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Reacting to accidents on the freeway

If there were one place that most everyone Shepardsville would likely agree to be the worst place to be involved in an accident, it may the freeway. On city roads, traffic is usually traveling at a slow enough pace so as to easily avoid a collision site. Interstates, on the other hand, tend to have high traffic volumes with nowhere else to go. Indeed, information shared by the U.S. Department of Transportation shows that drivers traveled a collective 20.4 billion miles on Tennessee’s interstates in 2011.

Such high volumes of traffic can make an interstate an extremely dangerous place to be both before and immediately after an accident. National Highway Traffic Safety Administration fatality data shared by the Daily Beast shows five Tennessee corridors ranking among the 100 most deadly sections of interstate in the U.S., with I-55 being among the top 10. After an accident, one’s first impulse is to exit his or her vehicle to inspect whatever damage is done. Traffic safety experts caution against ever doing this on an interstate. Instead, one should signal to the other driver involved to get off the freeway (or at least as far off onto the shoulder as possible) before stopping and exchanging information. If one’s vehicle is inoperable, he or she should stay within it (with his or her seatbelt buckled) until first responders arrive.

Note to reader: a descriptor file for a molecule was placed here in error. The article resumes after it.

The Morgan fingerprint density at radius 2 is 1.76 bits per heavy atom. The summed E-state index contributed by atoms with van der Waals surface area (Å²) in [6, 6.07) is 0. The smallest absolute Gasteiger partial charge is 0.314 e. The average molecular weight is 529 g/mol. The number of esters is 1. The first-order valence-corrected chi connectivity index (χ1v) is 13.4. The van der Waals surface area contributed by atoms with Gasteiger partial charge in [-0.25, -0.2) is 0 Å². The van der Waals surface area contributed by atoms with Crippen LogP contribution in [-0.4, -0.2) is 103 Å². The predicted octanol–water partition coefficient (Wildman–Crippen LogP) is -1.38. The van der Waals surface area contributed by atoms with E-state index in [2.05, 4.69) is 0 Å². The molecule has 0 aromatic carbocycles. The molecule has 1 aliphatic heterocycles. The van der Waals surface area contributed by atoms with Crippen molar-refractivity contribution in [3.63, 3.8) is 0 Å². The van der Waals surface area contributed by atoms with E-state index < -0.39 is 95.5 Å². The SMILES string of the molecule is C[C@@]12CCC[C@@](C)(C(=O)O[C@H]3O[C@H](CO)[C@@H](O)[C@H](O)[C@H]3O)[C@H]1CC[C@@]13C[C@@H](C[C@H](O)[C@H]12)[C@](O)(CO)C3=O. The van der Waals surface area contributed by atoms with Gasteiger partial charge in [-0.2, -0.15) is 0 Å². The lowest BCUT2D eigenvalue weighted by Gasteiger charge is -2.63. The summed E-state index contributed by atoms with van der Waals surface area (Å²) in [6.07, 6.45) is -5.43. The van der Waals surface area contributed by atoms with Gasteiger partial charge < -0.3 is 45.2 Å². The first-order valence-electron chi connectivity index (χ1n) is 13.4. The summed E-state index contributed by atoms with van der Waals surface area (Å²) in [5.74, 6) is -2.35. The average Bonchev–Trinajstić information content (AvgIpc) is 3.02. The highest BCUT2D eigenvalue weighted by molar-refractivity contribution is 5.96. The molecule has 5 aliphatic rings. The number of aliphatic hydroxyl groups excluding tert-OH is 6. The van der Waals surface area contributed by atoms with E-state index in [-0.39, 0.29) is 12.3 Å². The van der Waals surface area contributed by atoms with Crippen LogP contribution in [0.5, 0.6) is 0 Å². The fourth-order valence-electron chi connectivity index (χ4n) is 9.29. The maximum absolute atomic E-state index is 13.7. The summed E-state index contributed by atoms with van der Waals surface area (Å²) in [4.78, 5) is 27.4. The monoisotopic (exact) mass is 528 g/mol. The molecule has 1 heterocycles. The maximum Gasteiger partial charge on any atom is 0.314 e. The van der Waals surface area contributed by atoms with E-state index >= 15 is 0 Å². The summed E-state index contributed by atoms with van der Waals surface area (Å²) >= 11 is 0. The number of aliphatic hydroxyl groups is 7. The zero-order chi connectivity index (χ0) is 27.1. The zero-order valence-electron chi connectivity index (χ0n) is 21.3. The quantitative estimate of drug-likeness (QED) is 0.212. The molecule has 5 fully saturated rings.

If one sees a small obstacle ahead on the freeway, it is actually recommended that he or she let up on the vehicle accelerator and hit it rather than swerve to avoid it. The logic behind this is that it is better to sustain minor damage to a vehicle (which insurance may often pay for) rather than endanger surrounding vehicles by trying to avoid striking a box, tree branch, or other small debris. 

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